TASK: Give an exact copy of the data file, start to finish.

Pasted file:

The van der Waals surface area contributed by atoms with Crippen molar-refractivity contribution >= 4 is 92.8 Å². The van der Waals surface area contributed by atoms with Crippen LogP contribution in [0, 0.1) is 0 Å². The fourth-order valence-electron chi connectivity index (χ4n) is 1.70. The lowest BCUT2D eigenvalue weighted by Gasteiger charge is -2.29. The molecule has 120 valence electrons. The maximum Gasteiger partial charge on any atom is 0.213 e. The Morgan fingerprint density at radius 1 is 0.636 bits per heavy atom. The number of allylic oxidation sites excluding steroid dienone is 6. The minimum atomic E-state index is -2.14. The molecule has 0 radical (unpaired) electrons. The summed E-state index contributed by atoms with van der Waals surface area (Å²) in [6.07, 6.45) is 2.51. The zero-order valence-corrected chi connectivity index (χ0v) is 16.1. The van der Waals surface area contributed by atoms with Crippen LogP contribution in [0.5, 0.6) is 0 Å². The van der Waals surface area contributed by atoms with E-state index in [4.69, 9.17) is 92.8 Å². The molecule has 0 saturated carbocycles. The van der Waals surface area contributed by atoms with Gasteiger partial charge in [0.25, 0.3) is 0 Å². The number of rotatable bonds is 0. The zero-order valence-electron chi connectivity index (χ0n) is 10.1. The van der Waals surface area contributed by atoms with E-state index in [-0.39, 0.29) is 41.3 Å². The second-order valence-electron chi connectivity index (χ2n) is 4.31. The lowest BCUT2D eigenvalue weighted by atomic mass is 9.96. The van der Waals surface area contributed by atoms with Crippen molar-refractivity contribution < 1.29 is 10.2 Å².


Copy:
The van der Waals surface area contributed by atoms with Crippen molar-refractivity contribution >= 4 is 92.8 Å². The van der Waals surface area contributed by atoms with Crippen LogP contribution in [0, 0.1) is 0 Å². The fourth-order valence-electron chi connectivity index (χ4n) is 1.70. The lowest BCUT2D eigenvalue weighted by Gasteiger charge is -2.29. The molecule has 120 valence electrons. The maximum Gasteiger partial charge on any atom is 0.213 e. The Morgan fingerprint density at radius 1 is 0.636 bits per heavy atom. The number of allylic oxidation sites excluding steroid dienone is 6. The minimum atomic E-state index is -2.14. The molecule has 0 radical (unpaired) electrons. The summed E-state index contributed by atoms with van der Waals surface area (Å²) in [6.07, 6.45) is 2.51. The zero-order valence-corrected chi connectivity index (χ0v) is 16.1. The van der Waals surface area contributed by atoms with Crippen LogP contribution in [0.5, 0.6) is 0 Å². The van der Waals surface area contributed by atoms with E-state index in [4.69, 9.17) is 92.8 Å². The molecule has 0 saturated carbocycles. The van der Waals surface area contributed by atoms with Gasteiger partial charge in [0.25, 0.3) is 0 Å². The number of rotatable bonds is 0. The zero-order valence-electron chi connectivity index (χ0n) is 10.1. The van der Waals surface area contributed by atoms with E-state index in [-0.39, 0.29) is 41.3 Å². The second-order valence-electron chi connectivity index (χ2n) is 4.31. The lowest BCUT2D eigenvalue weighted by atomic mass is 9.96. The van der Waals surface area contributed by atoms with Crippen molar-refractivity contribution < 1.29 is 10.2 Å².